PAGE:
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Tenants win tenancy deposit case

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In one of the first cases brought under Scotland’s Tenancy Deposit Scheme regulations, a landlord has been found to have failed to protect his tenants’ deposit and ordered to pay them three times the deposit value, reports the BBC.

Under the regulations, landlords are obliged to pay deposits received from tenants into one of three approved funds. They were introduced to make it easier for tenants to get their deposits back without the need for a lengthy court battle.

In this case, says the BBC, landlord Andrew Meehan had failed to secure the £1,150 deposit paid to him by tenants Ross Fraser and Alison Pease. They took their case to  Edinburgh Sheriff Court, where Sheriff Mackie instructed Meehan to pay the claimants the sum of £3,450.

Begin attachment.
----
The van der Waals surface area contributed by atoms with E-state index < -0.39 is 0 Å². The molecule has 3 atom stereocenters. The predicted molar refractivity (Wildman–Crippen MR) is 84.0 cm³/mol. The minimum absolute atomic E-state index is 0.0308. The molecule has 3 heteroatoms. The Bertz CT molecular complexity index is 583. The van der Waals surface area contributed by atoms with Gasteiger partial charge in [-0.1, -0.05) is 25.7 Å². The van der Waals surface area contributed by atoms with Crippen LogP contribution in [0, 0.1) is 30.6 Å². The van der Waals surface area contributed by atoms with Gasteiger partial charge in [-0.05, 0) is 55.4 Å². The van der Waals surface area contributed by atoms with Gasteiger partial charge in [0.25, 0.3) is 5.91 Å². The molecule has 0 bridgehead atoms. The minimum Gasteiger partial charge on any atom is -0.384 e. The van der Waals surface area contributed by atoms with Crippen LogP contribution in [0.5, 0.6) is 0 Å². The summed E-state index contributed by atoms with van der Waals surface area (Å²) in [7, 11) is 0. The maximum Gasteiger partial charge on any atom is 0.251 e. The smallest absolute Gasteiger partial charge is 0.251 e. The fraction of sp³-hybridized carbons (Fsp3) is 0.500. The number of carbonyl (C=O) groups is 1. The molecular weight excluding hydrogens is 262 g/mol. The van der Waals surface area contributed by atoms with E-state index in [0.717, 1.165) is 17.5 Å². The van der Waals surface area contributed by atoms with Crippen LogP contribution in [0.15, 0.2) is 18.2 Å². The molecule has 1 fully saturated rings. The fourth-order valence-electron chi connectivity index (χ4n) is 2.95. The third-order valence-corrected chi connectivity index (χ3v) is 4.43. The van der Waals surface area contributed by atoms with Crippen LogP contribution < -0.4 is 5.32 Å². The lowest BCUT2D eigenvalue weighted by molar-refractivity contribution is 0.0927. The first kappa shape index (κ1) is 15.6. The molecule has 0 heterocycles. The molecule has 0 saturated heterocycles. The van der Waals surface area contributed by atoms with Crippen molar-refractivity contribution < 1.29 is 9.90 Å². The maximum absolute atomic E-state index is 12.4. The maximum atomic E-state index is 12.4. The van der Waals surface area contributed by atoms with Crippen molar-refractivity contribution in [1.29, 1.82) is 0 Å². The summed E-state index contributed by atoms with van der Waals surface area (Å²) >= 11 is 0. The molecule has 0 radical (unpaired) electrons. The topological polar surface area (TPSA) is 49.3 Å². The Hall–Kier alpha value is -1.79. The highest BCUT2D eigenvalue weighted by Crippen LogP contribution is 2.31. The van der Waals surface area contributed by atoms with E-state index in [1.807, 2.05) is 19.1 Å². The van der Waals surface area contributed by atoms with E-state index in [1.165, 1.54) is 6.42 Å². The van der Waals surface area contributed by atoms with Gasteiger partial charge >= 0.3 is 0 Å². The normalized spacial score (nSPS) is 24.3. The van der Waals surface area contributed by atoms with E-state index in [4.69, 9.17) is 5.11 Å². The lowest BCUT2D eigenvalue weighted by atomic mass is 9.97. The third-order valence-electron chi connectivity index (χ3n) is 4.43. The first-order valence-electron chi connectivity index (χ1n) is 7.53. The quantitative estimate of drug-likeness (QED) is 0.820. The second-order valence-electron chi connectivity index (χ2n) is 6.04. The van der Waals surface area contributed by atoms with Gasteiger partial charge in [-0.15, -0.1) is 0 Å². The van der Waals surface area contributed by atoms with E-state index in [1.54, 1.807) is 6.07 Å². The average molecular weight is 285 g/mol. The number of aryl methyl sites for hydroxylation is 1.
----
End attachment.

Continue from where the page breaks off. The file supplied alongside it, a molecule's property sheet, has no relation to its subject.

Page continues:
The landmark ruling has been welcomed by homeless charity Shelter Scotland, which campaigned for the introduction of the regulations for a number of years. Shelter describes the ruling as a major breakthrough and claims it serves as a warning to landlords who don’t abide by the law.

“The tenancy deposit scheme is a transparent and fair system brought in last year under a fanfare of publicity and awareness, so there is no reason why any landlord in Scotland should be failing to protect their tenants’ deposits,” explained Graeme Brown, Director of Shelter Scotland.

“This is a landmark ruling that should inspire confidence in all those tenants who fear their deposit is not being protected to take action and should act as a strong warning to all landlords who are not protecting their tenants’ deposits to do so,” he concluded.

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